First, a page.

Padderbury Top, Cornwall, England.
Padderbury is a small hill-fort in south-east Cornwall, less than a mile north of the A38 (Liskeard-Saltash) road.
It forms a prominent sky-line feature and itself commands superb views over the surrounding countryside. Although the fort now appears to consist of two ramparts – the inner circle a steep out-facing scarp, the outer a low plough smoothed bank – air photos reveal a far more complex monument. Cropmarks visible on Cambridge air photos show a number of banks and ditches surrounding the inner bank.
On the north-west side there is a total of four banks and four ditches, and on the east side three banks and three ditches. The location of the entrance is not obvious, but may be on the east.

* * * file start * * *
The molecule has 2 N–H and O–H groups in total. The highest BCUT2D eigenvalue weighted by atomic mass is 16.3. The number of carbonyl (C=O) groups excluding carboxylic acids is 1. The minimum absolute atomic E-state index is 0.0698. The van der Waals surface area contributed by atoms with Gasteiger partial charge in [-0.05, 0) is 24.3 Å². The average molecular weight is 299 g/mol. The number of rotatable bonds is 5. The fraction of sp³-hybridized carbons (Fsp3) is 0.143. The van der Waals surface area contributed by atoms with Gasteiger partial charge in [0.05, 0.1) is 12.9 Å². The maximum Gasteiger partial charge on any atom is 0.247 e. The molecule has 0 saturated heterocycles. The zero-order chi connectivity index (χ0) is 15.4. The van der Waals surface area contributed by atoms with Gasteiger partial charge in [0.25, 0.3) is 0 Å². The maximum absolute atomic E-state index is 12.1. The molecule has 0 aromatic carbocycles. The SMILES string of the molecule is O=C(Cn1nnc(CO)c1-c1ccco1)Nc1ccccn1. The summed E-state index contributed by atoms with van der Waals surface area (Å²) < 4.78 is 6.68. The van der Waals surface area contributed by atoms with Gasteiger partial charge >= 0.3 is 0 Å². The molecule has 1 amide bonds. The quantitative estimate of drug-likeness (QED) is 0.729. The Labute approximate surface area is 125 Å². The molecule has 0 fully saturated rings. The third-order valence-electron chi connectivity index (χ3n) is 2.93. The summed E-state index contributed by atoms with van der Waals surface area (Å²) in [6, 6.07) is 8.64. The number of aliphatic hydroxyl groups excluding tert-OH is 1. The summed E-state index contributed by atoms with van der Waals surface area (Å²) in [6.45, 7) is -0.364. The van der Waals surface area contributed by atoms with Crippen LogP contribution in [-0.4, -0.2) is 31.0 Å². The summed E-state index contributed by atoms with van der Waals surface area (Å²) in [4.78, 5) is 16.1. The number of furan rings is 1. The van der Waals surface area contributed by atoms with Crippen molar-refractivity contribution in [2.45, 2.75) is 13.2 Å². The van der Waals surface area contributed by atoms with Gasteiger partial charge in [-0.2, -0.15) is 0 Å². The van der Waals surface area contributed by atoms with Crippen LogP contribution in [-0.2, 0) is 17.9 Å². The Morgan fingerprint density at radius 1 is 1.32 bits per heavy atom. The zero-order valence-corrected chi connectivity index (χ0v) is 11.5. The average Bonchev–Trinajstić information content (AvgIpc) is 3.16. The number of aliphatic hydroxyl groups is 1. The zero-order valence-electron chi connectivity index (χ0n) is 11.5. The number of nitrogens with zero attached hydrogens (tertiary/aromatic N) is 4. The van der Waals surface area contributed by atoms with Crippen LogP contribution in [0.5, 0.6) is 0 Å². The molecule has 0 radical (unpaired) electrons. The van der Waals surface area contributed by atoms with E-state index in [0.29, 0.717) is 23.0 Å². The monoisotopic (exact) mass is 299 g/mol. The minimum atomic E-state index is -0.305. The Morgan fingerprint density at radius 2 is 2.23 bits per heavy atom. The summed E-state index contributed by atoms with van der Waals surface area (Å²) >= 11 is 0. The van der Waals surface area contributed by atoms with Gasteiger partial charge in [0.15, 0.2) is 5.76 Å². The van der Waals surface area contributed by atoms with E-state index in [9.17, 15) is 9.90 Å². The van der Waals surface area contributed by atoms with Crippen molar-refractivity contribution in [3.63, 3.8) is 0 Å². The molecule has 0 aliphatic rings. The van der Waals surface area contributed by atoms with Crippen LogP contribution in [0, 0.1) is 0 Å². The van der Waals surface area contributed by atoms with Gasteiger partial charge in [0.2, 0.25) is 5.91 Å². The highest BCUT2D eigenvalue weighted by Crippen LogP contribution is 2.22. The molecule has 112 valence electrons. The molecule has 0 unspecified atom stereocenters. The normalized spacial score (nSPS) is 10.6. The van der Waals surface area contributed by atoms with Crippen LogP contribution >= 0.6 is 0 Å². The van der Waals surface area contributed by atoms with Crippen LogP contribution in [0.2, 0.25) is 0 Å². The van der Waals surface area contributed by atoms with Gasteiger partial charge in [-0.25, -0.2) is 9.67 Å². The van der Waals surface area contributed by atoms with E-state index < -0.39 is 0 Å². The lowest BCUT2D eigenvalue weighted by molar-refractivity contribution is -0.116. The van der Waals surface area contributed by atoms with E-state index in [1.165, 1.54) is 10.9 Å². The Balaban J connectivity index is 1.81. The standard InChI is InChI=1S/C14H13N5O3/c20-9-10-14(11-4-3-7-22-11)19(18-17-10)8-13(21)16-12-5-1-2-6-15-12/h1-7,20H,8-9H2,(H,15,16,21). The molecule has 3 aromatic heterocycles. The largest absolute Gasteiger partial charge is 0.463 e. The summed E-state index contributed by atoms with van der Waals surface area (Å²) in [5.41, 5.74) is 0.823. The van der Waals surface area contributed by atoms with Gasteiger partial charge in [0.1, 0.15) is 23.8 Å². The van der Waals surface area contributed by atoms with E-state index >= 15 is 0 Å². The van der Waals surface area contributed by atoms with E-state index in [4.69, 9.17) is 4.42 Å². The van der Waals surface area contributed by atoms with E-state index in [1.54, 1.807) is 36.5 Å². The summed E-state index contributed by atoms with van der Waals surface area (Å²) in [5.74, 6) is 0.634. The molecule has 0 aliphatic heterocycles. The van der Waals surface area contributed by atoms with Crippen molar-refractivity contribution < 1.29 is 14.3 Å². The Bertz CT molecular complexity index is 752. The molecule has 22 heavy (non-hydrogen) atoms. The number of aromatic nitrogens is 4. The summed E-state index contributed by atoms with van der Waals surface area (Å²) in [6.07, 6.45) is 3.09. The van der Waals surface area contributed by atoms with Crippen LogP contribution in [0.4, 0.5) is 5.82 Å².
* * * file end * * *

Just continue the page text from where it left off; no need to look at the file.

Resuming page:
Although the whole monument, apart from the inner rampart, has been ploughed in the past, Padderbury Fort has been under pasture for nearly twenty years now and generally is in excellent condition, with a good grass cover and longer grass, brambles and gorse on the steep inner scarp only.
The main erosion problems are rabbit activity and, closely associated with this, the erosion by sheep of long terraces in the top of the inner rampart.
||Diameter 80 yards (73 m)
|| Steve Larcombe
||Mavic Pro with iPad Mini 4
Fly Over 1:
Fly Over 2:
Fly Over 3:
Aerial Plan View:
*Extract from Oxford University Atlas of Hillforts